Manage episode 313478478 series 2846308
William Blake used his infernal methods subtly to critique Christmas via his illustrations to Milton's ode, On the Morning of Christ’s Nativity. He sought to reveal how its message of eternity is distorted by worldly vision.
Blake objected to the gentle Jesus, meek and mild, of the stable. He pushed against the humble child, pointing out that Jesus disobeyed and dismayed his parents, not in rebellion, but because his vision was divine.
Blake writes in The Everlasting Gospel:
"If Moral Virtue was Christianity
Christs Pretensions were all Vanity
The Moral Christian is the Cause
Of the Unbeliever & his Laws
For what is Antichrist but those
Who against Sinners Heaven close."
This meditation ponders what Blake objected to, how it applies now, and the nature of his inspired sense of Jesus the divine imagination.
In Jerusalem: The Emanation of the Giant Albion, he implores:
"“Awake! awake O sleeper of the land of shadows, wake! expand!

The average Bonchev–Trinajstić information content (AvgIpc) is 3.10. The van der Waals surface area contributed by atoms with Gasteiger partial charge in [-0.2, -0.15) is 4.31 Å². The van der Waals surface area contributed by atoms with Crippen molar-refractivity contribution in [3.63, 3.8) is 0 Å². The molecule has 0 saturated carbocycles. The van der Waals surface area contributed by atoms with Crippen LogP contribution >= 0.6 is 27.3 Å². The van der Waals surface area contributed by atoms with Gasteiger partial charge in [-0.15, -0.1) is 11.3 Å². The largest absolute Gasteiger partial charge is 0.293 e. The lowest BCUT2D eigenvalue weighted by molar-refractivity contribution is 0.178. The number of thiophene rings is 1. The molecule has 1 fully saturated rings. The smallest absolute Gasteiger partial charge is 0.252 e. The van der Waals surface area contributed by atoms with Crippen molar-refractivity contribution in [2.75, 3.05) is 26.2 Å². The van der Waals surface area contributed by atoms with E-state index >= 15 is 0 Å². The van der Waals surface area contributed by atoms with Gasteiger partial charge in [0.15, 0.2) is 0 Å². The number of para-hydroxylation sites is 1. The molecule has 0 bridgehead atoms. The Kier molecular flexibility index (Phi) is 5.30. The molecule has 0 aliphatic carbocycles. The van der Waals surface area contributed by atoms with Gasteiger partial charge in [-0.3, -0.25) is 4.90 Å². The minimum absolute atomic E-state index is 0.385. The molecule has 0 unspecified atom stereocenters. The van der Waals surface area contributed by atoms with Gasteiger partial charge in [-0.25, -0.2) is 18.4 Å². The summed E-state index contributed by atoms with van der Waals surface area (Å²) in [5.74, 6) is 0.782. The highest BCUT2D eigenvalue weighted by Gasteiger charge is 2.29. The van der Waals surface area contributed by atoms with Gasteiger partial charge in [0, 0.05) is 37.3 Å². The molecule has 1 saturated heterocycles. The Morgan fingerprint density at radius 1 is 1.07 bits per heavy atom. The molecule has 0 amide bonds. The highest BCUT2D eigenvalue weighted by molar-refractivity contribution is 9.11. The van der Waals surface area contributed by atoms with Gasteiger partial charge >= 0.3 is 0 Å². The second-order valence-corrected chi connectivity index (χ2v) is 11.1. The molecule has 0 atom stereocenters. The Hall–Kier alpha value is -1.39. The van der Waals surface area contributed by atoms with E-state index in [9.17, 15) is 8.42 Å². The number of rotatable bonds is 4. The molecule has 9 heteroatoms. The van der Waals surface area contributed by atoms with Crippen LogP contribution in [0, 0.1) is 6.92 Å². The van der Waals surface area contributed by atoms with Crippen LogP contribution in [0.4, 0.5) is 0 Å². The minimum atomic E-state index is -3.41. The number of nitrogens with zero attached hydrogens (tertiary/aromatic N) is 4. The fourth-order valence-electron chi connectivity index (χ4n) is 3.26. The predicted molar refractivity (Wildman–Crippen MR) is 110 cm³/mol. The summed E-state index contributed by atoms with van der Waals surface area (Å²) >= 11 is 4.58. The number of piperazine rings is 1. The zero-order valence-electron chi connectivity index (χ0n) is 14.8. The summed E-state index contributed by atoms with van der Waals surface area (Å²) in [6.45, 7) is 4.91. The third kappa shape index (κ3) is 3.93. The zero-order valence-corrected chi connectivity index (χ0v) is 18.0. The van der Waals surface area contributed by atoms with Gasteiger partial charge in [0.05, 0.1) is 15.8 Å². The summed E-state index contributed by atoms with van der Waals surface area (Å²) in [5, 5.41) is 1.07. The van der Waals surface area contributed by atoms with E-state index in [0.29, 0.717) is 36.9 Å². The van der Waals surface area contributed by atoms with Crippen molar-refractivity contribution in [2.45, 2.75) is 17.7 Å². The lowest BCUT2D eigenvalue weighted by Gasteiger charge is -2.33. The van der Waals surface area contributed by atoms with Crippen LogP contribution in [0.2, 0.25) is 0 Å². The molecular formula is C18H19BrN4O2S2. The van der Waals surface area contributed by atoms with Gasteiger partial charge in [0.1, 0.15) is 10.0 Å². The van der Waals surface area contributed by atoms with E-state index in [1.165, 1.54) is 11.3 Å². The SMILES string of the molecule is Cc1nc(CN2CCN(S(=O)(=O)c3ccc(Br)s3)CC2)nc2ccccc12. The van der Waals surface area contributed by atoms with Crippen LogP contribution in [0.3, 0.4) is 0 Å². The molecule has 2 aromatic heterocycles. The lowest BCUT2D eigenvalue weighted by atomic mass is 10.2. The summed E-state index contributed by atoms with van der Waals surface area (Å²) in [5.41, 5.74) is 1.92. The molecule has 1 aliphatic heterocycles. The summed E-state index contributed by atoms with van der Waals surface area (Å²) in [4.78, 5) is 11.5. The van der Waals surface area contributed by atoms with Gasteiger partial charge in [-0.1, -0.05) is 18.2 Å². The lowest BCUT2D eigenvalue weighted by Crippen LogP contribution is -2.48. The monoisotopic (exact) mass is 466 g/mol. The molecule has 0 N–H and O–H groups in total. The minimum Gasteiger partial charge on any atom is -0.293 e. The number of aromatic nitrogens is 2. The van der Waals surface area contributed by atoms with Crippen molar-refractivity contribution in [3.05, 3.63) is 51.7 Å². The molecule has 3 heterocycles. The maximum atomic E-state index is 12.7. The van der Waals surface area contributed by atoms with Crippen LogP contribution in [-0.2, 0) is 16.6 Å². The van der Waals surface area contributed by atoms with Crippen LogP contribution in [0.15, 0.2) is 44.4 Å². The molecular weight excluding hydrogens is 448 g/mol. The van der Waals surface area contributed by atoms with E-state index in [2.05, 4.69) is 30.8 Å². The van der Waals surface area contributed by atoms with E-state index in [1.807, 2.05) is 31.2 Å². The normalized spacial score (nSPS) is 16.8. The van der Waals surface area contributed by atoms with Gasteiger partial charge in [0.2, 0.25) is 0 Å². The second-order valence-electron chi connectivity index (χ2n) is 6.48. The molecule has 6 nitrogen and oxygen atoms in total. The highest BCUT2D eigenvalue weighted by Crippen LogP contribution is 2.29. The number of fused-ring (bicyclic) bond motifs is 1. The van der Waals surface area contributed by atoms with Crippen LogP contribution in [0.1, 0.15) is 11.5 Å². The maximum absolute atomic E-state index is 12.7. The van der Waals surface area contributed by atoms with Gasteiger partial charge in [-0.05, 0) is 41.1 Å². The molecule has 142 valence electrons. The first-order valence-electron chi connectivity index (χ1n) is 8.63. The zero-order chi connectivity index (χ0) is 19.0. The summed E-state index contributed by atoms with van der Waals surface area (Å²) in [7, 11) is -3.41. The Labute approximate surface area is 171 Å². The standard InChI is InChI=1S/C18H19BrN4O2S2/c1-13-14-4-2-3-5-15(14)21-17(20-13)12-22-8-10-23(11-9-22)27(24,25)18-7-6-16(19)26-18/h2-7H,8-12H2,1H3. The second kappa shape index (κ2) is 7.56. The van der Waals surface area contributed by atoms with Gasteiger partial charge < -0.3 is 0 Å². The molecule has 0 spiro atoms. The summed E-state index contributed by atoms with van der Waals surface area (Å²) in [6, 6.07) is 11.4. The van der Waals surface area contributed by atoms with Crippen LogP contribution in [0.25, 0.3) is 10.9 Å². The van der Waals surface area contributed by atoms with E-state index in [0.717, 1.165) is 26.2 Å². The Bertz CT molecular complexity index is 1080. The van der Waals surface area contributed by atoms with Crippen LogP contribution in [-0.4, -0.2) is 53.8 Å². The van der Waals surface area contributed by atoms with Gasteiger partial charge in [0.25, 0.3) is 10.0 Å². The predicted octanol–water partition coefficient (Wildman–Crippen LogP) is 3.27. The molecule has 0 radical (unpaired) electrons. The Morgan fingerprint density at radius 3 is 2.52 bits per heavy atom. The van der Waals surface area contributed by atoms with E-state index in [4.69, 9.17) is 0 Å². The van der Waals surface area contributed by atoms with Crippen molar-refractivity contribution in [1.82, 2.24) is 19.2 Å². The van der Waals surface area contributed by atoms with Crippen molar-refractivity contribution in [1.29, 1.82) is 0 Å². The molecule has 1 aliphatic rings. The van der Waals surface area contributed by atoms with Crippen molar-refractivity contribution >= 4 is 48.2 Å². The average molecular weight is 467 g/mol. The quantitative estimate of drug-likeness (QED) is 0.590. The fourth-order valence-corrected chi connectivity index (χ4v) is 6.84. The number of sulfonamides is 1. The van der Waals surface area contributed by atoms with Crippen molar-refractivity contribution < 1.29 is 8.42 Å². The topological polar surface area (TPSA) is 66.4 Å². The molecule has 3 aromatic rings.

I am in you and you in me, mutual in love divine
I am not a God afar off, I am a brother and friend;
Within your bosoms I reside, and you reside in me:
Lo! we are One."
1:16 Why is Blake wary of Christmas
3:35 Nativity traps: Jesus is born and instantly forgotten
10:05 Shepherds see: the place for divine vision
12:32 How the infinite is enclosed
15:10 How the passions are lost
17:02 How the overthrow of darkness is missed
19:28 The illusory peace of repressed Christianity
21:41 Blake’s Christmas: Was Jesus gentle?
23:35 Blake’s Christianity: overcoming sin or opening paradise?
25:30 Blake’s imperative: rejecting the distant God, separated by sin
26:05 Blake’s Antichrist: Christianity and the wastes of moral law
27:00 “I am not a God afar off. Within your bosoms I reside”
28:50 Knowing Eden/Eternity, transcending Beulah
32:45 Knowing fourfold vision: “realities of intellect, passions emanate, eternal glory”